How Are the US and Other Countries Doing on Fighting Climate Change?
January 20, 2022
On December 8, President Joe Biden signed an executive order to spearhead his administration’s efforts to combat climate change. What does this order actually promise to accomplish? How does that compare with what other nations are doing? Is any of it enough to avert global calamity?
The Biden executive order “will reduce emissions across federal operations, invest in American clean energy industries and manufacturing, and create clean, healthy, and resilient communities.” However, lofty verbiage aside, this is mostly about government operations (e.g., purchases of vehicles and standards for federal buildings) and not the entire economy.
Most countries (124 out of 137 signatories to COP 26, including the US) have set aspirational nationwide net neutrality goals for 2050. Suriname and Bhutan claim already to be net neutral, while other nations, including Uruguay and Sweden, are aiming for sooner, and a few, like China and Singapore, are targeting later dates. Very few countries have binding domestic legislation to meet those goals, or sound, detailed technical plans that will enable a full energy transition. (I’m not going to discuss here whether a full transition to renewable energy sources at scale is actually feasible; that’s covered in long form here, and in short form here.) So, the US is not doing as much as some countries, but more, at least on paper, than some others.
Countries that have become carbon neutral, or are aiming to do so soon, are in two categories: small nations with very low per capita energy usage (Bhutan, Suriname, and Uruguay), or European nations with roughly half the per capita energy usage of the US, and much stronger popular commitment to tackling climate change (e.g., Germany, which has subsidized wind and solar for the last couple of decades). Iceland, which is aiming for 2040, has an unusually robust domestic renewable energy resource (geothermal) that is already highly developed. The United States is in a more difficult position, with very high per capita and total energy usage, and an economy that’s historically closely tied to the fossil fuel industry.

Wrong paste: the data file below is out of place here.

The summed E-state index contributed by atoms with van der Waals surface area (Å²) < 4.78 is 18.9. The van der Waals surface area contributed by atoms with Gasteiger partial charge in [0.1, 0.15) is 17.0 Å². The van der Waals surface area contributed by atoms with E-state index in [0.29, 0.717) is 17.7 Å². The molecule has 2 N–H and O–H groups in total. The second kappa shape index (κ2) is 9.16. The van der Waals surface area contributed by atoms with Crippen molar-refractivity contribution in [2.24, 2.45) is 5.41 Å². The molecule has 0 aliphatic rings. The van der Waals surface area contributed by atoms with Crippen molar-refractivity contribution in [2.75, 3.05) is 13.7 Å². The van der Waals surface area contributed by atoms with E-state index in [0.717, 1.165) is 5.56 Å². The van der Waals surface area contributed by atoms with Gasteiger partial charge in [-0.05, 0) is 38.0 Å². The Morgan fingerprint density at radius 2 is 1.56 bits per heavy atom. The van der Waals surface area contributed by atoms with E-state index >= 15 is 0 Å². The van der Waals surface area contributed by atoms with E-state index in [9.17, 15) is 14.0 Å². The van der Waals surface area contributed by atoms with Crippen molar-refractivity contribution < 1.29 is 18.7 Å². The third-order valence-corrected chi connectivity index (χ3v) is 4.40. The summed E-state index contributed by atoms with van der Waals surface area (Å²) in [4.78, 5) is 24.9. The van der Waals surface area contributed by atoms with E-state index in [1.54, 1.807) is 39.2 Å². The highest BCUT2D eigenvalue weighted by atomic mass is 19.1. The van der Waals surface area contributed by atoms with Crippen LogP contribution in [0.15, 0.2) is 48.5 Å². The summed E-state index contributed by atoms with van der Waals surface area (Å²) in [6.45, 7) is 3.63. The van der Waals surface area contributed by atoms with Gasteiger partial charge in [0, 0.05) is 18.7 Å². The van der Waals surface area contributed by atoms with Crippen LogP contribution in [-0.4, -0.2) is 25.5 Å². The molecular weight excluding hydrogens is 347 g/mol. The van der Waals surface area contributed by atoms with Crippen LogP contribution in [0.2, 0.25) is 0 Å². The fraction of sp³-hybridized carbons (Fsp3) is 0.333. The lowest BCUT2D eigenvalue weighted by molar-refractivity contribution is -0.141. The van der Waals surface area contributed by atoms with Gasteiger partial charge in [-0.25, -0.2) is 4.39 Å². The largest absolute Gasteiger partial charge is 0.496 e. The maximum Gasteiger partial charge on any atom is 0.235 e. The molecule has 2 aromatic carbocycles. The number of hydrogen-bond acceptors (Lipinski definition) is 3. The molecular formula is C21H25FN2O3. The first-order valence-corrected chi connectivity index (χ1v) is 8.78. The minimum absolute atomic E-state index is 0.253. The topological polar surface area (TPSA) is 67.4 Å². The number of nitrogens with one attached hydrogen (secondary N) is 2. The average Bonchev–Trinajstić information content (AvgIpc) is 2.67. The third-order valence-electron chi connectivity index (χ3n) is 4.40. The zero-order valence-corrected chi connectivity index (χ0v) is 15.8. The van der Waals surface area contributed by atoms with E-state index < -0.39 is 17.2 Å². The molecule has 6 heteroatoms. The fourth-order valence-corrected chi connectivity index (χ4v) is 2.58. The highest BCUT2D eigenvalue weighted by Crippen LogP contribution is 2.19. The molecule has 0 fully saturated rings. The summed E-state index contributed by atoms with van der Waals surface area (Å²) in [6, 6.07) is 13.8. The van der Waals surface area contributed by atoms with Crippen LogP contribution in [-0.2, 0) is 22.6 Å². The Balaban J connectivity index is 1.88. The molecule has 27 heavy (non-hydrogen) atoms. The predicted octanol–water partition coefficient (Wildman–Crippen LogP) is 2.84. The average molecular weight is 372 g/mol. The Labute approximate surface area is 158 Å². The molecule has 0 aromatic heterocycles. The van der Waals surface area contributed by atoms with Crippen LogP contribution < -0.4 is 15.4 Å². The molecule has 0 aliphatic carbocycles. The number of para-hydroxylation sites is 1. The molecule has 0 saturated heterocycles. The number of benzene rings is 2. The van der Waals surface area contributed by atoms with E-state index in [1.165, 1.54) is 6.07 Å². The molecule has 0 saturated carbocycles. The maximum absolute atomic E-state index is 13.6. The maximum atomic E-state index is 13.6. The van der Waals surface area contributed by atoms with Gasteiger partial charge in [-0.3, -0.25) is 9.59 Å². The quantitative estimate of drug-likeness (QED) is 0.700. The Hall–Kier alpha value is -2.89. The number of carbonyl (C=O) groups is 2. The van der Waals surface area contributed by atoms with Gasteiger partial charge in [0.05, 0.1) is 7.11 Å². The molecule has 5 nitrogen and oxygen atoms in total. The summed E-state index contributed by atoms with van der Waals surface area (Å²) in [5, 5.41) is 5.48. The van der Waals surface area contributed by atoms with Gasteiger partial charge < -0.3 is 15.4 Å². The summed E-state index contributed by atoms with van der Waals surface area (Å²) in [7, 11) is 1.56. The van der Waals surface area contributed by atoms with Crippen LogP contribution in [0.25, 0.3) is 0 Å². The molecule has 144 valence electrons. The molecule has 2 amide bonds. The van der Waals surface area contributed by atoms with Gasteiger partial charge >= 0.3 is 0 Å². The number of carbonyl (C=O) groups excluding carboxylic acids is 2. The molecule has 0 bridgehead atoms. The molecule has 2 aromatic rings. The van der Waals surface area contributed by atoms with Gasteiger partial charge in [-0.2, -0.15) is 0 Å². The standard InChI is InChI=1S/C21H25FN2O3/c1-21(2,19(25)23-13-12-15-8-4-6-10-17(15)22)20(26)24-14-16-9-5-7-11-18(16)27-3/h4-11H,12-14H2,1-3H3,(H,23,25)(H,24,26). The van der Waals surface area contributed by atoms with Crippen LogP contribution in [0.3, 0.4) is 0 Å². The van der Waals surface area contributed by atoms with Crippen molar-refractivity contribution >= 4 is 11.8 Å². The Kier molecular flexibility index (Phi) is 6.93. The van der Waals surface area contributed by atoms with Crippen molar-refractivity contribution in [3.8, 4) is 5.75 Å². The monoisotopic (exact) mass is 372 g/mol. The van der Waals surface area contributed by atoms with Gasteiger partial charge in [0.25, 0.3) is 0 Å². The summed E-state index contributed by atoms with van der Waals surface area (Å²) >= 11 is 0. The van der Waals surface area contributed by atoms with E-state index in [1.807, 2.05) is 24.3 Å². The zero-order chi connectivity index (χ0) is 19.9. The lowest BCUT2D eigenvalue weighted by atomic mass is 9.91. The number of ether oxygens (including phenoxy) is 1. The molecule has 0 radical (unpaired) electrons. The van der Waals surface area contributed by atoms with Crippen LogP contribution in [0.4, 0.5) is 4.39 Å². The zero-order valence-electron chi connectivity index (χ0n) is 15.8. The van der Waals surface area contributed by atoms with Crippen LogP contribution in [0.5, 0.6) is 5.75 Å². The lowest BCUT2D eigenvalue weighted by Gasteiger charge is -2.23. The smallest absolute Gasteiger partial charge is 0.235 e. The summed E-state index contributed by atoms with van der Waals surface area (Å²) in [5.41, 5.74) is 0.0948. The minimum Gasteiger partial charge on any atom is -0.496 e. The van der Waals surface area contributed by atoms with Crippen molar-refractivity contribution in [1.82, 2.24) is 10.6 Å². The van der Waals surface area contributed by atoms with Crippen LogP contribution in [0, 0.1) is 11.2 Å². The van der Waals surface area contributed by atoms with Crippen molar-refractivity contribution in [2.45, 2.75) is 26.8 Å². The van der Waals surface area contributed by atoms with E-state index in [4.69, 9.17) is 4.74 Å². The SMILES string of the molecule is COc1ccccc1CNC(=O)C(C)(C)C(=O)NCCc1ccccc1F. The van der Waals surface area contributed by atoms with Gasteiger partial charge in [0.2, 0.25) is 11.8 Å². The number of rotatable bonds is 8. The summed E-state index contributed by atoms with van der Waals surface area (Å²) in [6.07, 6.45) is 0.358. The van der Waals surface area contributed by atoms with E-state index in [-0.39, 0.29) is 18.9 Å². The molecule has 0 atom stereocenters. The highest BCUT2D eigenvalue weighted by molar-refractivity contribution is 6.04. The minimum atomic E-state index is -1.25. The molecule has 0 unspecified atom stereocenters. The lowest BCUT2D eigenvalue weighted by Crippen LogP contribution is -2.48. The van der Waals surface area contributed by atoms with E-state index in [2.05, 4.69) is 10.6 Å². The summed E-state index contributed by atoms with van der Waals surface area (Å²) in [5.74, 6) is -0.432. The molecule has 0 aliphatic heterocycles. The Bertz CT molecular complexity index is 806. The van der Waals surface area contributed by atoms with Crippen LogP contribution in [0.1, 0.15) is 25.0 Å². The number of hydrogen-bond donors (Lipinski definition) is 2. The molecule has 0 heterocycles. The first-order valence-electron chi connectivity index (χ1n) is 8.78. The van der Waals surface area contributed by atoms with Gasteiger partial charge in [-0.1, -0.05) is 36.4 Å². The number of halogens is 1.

Europe is reliant on fossil fuel imports (largely from Russia), so that group of countries has an extra incentive to reduce its carbon dependency—and that partly explains the higher energy efficiency standards that have been adopted by many European nations.
China uses an extraordinary amount of coal—over half the world’s annual supply. (By the way, two-thirds of the commercially available solar panels are made with electricity generated from Chinese coal.) China will face mammoth technical challenges in replacing coal, and the nation’s leaders know it. Even though they’re installing solar at a record pace, that’s still a small contributor to the Chinese economy. Globally, solar and wind together produce 3.3 percent of all energy; for China, these sources produce about 4 percent—about the same as the US. However, while wind and solar are growing fast, so is China’s total energy usage. China is targeting 2060 for net-zero carbon emissions, which is later than most nations, but even that goal seems unrealistic and aspirational at this point.
In addition to his executive order, Biden has backed infrastructure spending that would incentivize industry to produce more electric vehicles and other technologies that could eventually lower emissions. This is important because solar, wind, hydro, and nuclear all produce electricity, but only about 20 percent of energy is currently used in the form of electricity. So, the energy transition will require vast spending to directly or indirectly electrify industries like aviation, shipping, trucking, the heating and cooling of buildings, and high-heat industrial processes like cement making. What Biden is proposing, both in the executive order and the infrastructure bill, is a start—but only that.